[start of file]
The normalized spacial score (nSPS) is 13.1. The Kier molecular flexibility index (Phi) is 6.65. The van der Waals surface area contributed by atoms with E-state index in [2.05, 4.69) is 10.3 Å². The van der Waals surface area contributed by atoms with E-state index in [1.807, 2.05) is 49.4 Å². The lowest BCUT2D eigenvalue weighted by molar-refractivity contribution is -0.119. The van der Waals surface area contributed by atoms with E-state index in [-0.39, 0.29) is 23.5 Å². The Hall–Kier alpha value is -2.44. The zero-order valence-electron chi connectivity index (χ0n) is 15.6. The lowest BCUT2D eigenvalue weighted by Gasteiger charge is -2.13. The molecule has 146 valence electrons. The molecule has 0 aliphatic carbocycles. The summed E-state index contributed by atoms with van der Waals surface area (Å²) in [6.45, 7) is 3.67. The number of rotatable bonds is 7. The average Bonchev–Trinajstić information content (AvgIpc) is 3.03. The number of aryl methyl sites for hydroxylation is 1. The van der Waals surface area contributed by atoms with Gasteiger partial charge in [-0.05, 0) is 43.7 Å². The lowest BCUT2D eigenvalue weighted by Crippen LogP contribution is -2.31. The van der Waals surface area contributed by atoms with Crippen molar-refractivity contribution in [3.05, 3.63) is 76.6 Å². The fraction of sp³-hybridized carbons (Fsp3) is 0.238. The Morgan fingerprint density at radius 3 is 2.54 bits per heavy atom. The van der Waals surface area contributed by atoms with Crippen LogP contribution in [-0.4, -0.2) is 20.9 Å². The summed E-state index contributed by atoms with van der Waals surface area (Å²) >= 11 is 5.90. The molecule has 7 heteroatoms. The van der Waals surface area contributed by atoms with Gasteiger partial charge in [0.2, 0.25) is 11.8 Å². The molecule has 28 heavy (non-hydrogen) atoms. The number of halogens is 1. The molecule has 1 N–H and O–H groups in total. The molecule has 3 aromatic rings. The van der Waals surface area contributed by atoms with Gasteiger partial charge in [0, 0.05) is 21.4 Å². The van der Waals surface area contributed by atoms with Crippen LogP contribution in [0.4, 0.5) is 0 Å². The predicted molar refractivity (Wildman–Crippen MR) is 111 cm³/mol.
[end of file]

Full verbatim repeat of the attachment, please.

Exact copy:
The normalized spacial score (nSPS) is 13.1. The Kier molecular flexibility index (Phi) is 6.65. The van der Waals surface area contributed by atoms with E-state index in [2.05, 4.69) is 10.3 Å². The van der Waals surface area contributed by atoms with E-state index in [1.807, 2.05) is 49.4 Å². The lowest BCUT2D eigenvalue weighted by molar-refractivity contribution is -0.119. The van der Waals surface area contributed by atoms with E-state index in [-0.39, 0.29) is 23.5 Å². The Hall–Kier alpha value is -2.44. The zero-order valence-electron chi connectivity index (χ0n) is 15.6. The lowest BCUT2D eigenvalue weighted by Gasteiger charge is -2.13. The molecule has 146 valence electrons. The molecule has 0 aliphatic carbocycles. The summed E-state index contributed by atoms with van der Waals surface area (Å²) in [6.45, 7) is 3.67. The number of rotatable bonds is 7. The average Bonchev–Trinajstić information content (AvgIpc) is 3.03. The number of aryl methyl sites for hydroxylation is 1. The van der Waals surface area contributed by atoms with Gasteiger partial charge in [-0.05, 0) is 43.7 Å². The lowest BCUT2D eigenvalue weighted by Crippen LogP contribution is -2.31. The van der Waals surface area contributed by atoms with Crippen molar-refractivity contribution in [3.05, 3.63) is 76.6 Å². The fraction of sp³-hybridized carbons (Fsp3) is 0.238. The Morgan fingerprint density at radius 3 is 2.54 bits per heavy atom. The van der Waals surface area contributed by atoms with Crippen LogP contribution in [-0.4, -0.2) is 20.9 Å². The summed E-state index contributed by atoms with van der Waals surface area (Å²) >= 11 is 5.90. The molecule has 7 heteroatoms. The van der Waals surface area contributed by atoms with Gasteiger partial charge in [0.2, 0.25) is 11.8 Å². The molecule has 28 heavy (non-hydrogen) atoms. The number of halogens is 1. The molecule has 1 N–H and O–H groups in total. The molecule has 3 aromatic rings. The van der Waals surface area contributed by atoms with Gasteiger partial charge in [0, 0.05) is 21.4 Å². The van der Waals surface area contributed by atoms with Crippen LogP contribution in [0.4, 0.5) is 0 Å². The predicted molar refractivity (Wildman–Crippen MR) is 111 cm³/mol.